A retrospective review was performed on patients with MRI-confirmed diagnosis of SIFK. Baseline and final radiographs in addition to MRIs were reviewed for evaluation. Patient and radiographic factors were used in building predictive models for progression to arthroplasty with 50:25:25 splits in Train:Validation:Test data subsets. Six types of models were evaluated for their accuracy/misclassification rate.

Results

figure 1 sonk ml.png

Figure 1. Receiver operator curves (ROC) by model type.

Table 1. SIFK Score: Final clinical model with associated risk of arthroplasty. P-values <0.05 considered significant.

table 1 sonk ml.png

A total of 249 patients (68% female) with a mean age of 64.6 years (SD 10.5) were included. Sixty-six patients (27%) underwent knee arthroplasty at a mean of 4 years of follow-up. All models had an area under the curve (AUC) > 80%. Lasso Regression model was non-inferior to other models and was chosen for easy interpretability. In order of importance, predictors for progression to arthroplasty included (1) lateral meniscus extrusion, (2) Kellgren-Lawrence (K-L) Grade 4, (3) SIFK on MFC, (4) lateral meniscus root tear, and (5) medial meniscus extrusion. The resulting final SIFK Score stratified patients into low-, medium-, and high-risk categories with associated arthroplasty rates of 8.8%, 40.4%, and 78.9% (p<0.001) and an area under the curve (AUC) of 82.5%.

Conclusion

Subchondral insufficiency fractures of the knee can be a source of functional limitation and progress to arthroplasty. This validated clinic-ready model identifies the most important factors in predicting progression to arthroplasty and assists in providing accurate prognostic information based on patient-specific risk factors.

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Podium Presentation Histology

10.2.5 - Histological Assessment and Grading of Cartilage Damage at the Time of Patient Undergoing a Total Knee Replacement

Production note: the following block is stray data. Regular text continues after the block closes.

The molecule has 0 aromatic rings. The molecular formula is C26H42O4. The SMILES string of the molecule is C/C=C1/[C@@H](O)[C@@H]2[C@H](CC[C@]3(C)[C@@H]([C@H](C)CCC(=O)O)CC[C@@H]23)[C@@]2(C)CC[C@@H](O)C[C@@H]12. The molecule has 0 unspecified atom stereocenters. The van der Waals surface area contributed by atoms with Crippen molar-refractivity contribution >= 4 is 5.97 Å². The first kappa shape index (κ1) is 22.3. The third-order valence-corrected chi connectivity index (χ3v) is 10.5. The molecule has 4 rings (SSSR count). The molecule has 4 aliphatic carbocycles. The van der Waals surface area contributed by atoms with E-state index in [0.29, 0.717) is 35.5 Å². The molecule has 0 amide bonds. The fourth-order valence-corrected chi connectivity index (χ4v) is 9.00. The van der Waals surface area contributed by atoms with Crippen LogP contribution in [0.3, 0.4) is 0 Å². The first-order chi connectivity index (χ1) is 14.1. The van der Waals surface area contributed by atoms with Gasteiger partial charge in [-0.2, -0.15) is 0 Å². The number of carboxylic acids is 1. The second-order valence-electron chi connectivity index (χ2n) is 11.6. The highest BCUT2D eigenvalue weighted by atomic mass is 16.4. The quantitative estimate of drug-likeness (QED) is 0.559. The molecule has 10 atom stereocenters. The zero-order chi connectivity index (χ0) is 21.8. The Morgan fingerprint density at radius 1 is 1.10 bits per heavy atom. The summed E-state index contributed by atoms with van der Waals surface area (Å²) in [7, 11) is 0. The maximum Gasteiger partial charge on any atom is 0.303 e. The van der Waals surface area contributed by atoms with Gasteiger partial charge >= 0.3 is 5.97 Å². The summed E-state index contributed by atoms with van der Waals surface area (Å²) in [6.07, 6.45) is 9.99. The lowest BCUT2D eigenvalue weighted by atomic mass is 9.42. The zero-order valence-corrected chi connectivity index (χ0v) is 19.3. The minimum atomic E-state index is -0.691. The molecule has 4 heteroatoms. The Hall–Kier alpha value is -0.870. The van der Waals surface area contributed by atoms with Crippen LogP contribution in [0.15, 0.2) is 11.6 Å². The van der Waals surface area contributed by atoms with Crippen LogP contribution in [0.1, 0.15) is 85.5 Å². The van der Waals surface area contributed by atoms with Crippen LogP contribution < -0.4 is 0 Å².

Presentation Number
10.2.5
Presentation Topic
Histology
Lecture Time
14:06 - 14:15
Session Type
Free Papers
Corresponding Author

Abstract

Purpose

Beginning of degenerative cartilage damage heralds the onset of primary osteoarthritis of the knee joint. When the cartilage damage exceeds a certain level, pain and other symptoms start and patient seeks active treatment. Later, a stage is reached when patient is not able to tolerate the pain and agrees for a total knee arthroplasty (TKA). There are presently no research studies highlighting the extent of histological damage of cartilage at this stage. The purpose of this study was to find out the histological stage, when surgeon and patient reaches a clinical end point and both agree for a total knee replacement surgery.

Methods and Materials

A total of consecutive 50 patients undergoing TKA in the orthopedic operation theatre with the diagnosis of primary osteoarthritis were enrolled from June 2013 to June 2015 in the present study. Samples were obtained during the total knee replacement surgery from various compartments of the knee. After the routine processing of the samples, the biopsies samples were stained with H & E stain and Alcian blue stain for light & polarised microscopy. The histologic grading of these lesions was done using the OARSI system and the worst grading from all the samples was taken into consideration

Results

The most common age group undergoing TKR was above the age of 60 and comprised of 39 cases, while 11 patients were below the age of 60. BMI of all the patients was above 25, with 27 patients having BMI < 30. Eight patients were excluded from the study as they were found to be suffering from other pathologies like inflammatory pathologies on histopathology. Of the final 42 patients undergoing TKA for primary osteoarthritis, 18 patients had OARSI grade 3 (42.85%), 23 patients had OARSI grade 4 (54.76%) and only one patient (2.38%) had OARSI grade 5 score.

Conclusion

it was concluded that 42.85% patient reach to a pain threshold of accepting TKR, even when there OARSI grade is 3, while 54.76% reach that threshold at OARSI grade 4. Only an insignificant number of patients had a high tolerance to accept TKR when there OARSI grade was 5. It raises a question if either surgeon or patients are biased towards total knee arthroplasty even when the cartilage degeneration OARSI grade is only 3. This also might put a question on the clinical need for OARSI grade 5 stage.